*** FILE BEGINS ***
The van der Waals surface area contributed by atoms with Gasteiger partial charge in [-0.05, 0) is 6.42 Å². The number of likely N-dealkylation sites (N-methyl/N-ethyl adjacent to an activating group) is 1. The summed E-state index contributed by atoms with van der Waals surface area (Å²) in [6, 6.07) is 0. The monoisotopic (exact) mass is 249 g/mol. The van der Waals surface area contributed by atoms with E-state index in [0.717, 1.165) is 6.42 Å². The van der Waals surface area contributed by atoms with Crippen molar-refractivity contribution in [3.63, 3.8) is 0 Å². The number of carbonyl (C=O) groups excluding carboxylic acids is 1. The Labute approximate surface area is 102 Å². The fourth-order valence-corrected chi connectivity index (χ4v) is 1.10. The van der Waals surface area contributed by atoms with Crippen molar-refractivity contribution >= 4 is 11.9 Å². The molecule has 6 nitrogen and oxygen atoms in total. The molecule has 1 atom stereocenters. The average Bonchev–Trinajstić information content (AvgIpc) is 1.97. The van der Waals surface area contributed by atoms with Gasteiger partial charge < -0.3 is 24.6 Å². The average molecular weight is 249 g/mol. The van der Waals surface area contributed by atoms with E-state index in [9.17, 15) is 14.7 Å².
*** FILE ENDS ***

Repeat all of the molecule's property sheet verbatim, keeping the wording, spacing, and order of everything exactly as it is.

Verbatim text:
The van der Waals surface area contributed by atoms with Gasteiger partial charge in [-0.05, 0) is 6.42 Å². The number of likely N-dealkylation sites (N-methyl/N-ethyl adjacent to an activating group) is 1. The summed E-state index contributed by atoms with van der Waals surface area (Å²) in [6, 6.07) is 0. The monoisotopic (exact) mass is 249 g/mol. The van der Waals surface area contributed by atoms with E-state index in [0.717, 1.165) is 6.42 Å². The van der Waals surface area contributed by atoms with Crippen molar-refractivity contribution in [3.63, 3.8) is 0 Å². The number of carbonyl (C=O) groups excluding carboxylic acids is 1. The Labute approximate surface area is 102 Å². The fourth-order valence-corrected chi connectivity index (χ4v) is 1.10. The van der Waals surface area contributed by atoms with Crippen molar-refractivity contribution >= 4 is 11.9 Å². The molecule has 6 nitrogen and oxygen atoms in total. The molecule has 1 atom stereocenters. The average Bonchev–Trinajstić information content (AvgIpc) is 1.97. The van der Waals surface area contributed by atoms with Gasteiger partial charge < -0.3 is 24.6 Å². The average molecular weight is 249 g/mol. The van der Waals surface area contributed by atoms with E-state index in [9.17, 15) is 14.7 Å².